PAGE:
The Noble Purpose of They Might Be Giants

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In a world as imperfect as this one, there are four things that are really necessary: bravery, a moral compass, a steady supply of chocolate milk, and a sense of humor. Of these, perhaps the last is the rarest, and the most often overlooked. Many people forget how important it is to be able to laugh, and how much we ordinary folk rely on people funnier than us to supply us with our daily dose of fun. Luckily, there are many such people: comedians, comedy writers, YouTubers, Fox News anchors, and a number of other categories. But few have performed this unappreciated task with more determination and sense of purpose than two guys named John from Massachusetts.

Now, make no mistake: They Might Be Giants, the band John Flansburgh and John Linnell formed in the late eighties, are not a comedy band. They are not a slightly quirkier version of Weird Al, as I once believed. But the world-view they espouse, and have espoused for the past 25 years or so, is one which reminds all who subscribe to it to take things lightly. Or at least as lightly as they can.

Back in the seventies, the late, dearly missed Robin Williams broke the tradition of comedy as escapism by giving us this immortal piece of advice: “'re only given a little spark of madness. And if you lose're nothing.” Here was a man who knew that his work made a difference, that his art wasn't just a distraction, but a vital part of society. You can watch hilarious YouTube videos all day, and that does help keep the darkness of the world at bay, but not very many of them will acknowledge the noble purpose they serve.

Which brings us to the Johns, who rather rather than shying away from mentioning the serious, frightening world they exist in, write anthems calling for its downfall, or at least for keeping strong its face. “Make a little birdhouse in your soul!” Few songwriters have ever written such a succinct statement of purpose, and TMBG manages to do it while still thoroughly sticking to their aesthetic, by having the song be from the perspective of a nightlight. To the Johns, a nightlight is a sacred, glorious object, worthy of praise and honor, and maybe they're not far off. After all, what better symbol for all the good on the earth could there be than a light in the darkness, steadily, unassumingly fighting against fear and ignorance?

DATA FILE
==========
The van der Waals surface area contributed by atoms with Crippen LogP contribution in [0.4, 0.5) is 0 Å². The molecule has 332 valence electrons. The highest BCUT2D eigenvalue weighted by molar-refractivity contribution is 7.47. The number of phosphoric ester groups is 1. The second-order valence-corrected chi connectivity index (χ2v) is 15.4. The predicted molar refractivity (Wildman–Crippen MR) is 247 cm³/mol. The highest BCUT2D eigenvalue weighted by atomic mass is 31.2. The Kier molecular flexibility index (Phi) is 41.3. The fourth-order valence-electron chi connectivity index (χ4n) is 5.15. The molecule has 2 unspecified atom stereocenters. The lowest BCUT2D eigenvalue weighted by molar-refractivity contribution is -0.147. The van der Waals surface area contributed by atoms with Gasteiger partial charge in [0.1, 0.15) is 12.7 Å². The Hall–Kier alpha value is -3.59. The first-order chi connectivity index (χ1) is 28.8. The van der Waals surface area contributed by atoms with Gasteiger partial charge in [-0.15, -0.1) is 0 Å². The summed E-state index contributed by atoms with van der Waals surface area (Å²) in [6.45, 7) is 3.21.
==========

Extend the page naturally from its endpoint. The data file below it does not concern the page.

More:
There are more anthems. Fed up with humanity as a whole, we are invited to go down to “Cowtown”, or to embrace the power of music in “The Guitar”. We move on to serious subjects: the crumbling relationship in “They'll Need A Crane”, the crumbling world in “The End of The Tour”, the corporate greed and arrogance of “Kiss Me, Son of God.” But let us not dwell on those, for we still have the joy and abandon of creativity in “Experimental Film”, the unlikely transcendence of “Statue Got Me High”, and, of course, the hope for love and a better life somewhere far away in the classic “Ana Ng.” High pleasures, certainly, but not empty ones.

There is a certain warmth and comfort to be found in even the slightest TMBG song, because the mere fact of the band's existence is enough to bring a smile to your face. For all the humor in most of their music, Flasnburgh and Linnell are anything but empty-headed clowns: theirs is a thoughtful, intelligent kind of fun, one that shows a level-headed perspective on frighteningly complex things, too smart to be romantic, too idealistic to be cynical. Their career has become a quiet kind of crusade, a mission from Glob to spread the word, and the word is something along the lines of "Listen, why don't you have a cookie and think about this for a minute, okay?"

Perhaps I am beginning to sound pretentious. Perhaps I am. But there are few things less pretentious than They Might Be Giants, since they are quite obviously, openly, even aggressively, doing this for fun. The difference between them and your average pop star is simply that the Johns know what a high goal that truly is, and ever since they came to that realization, way back on their first record when they declared “Everybody dies frustrated and sad and that is beautiful!” they have righteously soldiered on, not always respected by the elite, not always swallowed by the masses, but always with a small, faithful army in tow, possessed and inspired by the knowledge that on a planet full of things trying to control through fear, hatred, and intimidation, all one needs to do to rise above it all is laugh.

Tim Foley's picture

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